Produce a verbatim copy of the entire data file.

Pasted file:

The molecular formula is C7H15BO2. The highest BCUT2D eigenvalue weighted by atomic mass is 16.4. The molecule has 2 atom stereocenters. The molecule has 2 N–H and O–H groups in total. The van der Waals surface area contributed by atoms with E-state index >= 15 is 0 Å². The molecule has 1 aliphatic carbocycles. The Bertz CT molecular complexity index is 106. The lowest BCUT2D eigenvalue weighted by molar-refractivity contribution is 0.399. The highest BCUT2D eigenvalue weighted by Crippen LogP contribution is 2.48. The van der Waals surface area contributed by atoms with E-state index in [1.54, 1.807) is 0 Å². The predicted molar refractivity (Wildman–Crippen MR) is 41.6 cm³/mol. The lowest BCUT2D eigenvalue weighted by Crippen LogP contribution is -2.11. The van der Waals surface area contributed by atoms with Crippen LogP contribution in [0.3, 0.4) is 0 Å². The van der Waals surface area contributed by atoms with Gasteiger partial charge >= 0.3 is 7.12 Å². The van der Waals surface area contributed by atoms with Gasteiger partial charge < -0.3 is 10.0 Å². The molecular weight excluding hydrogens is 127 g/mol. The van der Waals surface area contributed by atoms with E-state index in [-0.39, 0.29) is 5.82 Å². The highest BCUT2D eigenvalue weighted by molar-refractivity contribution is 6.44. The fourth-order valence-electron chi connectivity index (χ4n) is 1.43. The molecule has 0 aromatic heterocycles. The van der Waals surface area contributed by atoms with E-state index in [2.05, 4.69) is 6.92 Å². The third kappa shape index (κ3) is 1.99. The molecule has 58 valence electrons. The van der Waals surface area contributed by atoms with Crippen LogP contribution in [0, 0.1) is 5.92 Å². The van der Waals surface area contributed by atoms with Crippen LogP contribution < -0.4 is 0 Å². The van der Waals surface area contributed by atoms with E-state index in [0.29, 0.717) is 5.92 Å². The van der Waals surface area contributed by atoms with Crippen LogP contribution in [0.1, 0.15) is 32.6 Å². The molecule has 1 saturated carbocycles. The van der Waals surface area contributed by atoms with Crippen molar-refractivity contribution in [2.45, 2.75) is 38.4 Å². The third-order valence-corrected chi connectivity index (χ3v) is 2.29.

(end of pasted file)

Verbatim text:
The molecular formula is C7H15BO2. The highest BCUT2D eigenvalue weighted by atomic mass is 16.4. The molecule has 2 atom stereocenters. The molecule has 2 N–H and O–H groups in total. The van der Waals surface area contributed by atoms with E-state index >= 15 is 0 Å². The molecule has 1 aliphatic carbocycles. The Bertz CT molecular complexity index is 106. The lowest BCUT2D eigenvalue weighted by molar-refractivity contribution is 0.399. The highest BCUT2D eigenvalue weighted by Crippen LogP contribution is 2.48. The van der Waals surface area contributed by atoms with E-state index in [1.54, 1.807) is 0 Å². The predicted molar refractivity (Wildman–Crippen MR) is 41.6 cm³/mol. The lowest BCUT2D eigenvalue weighted by Crippen LogP contribution is -2.11. The van der Waals surface area contributed by atoms with Crippen LogP contribution in [0.3, 0.4) is 0 Å². The van der Waals surface area contributed by atoms with Gasteiger partial charge >= 0.3 is 7.12 Å². The van der Waals surface area contributed by atoms with Gasteiger partial charge < -0.3 is 10.0 Å². The molecular weight excluding hydrogens is 127 g/mol. The van der Waals surface area contributed by atoms with E-state index in [-0.39, 0.29) is 5.82 Å². The highest BCUT2D eigenvalue weighted by molar-refractivity contribution is 6.44. The fourth-order valence-electron chi connectivity index (χ4n) is 1.43. The molecule has 0 aromatic heterocycles. The van der Waals surface area contributed by atoms with E-state index in [2.05, 4.69) is 6.92 Å². The third kappa shape index (κ3) is 1.99. The molecule has 58 valence electrons. The van der Waals surface area contributed by atoms with Crippen LogP contribution in [0, 0.1) is 5.92 Å². The van der Waals surface area contributed by atoms with Crippen LogP contribution < -0.4 is 0 Å². The van der Waals surface area contributed by atoms with E-state index in [0.29, 0.717) is 5.92 Å². The van der Waals surface area contributed by atoms with Crippen LogP contribution in [0.1, 0.15) is 32.6 Å². The molecule has 1 saturated carbocycles. The van der Waals surface area contributed by atoms with Crippen molar-refractivity contribution in [2.45, 2.75) is 38.4 Å². The third-order valence-corrected chi connectivity index (χ3v) is 2.29.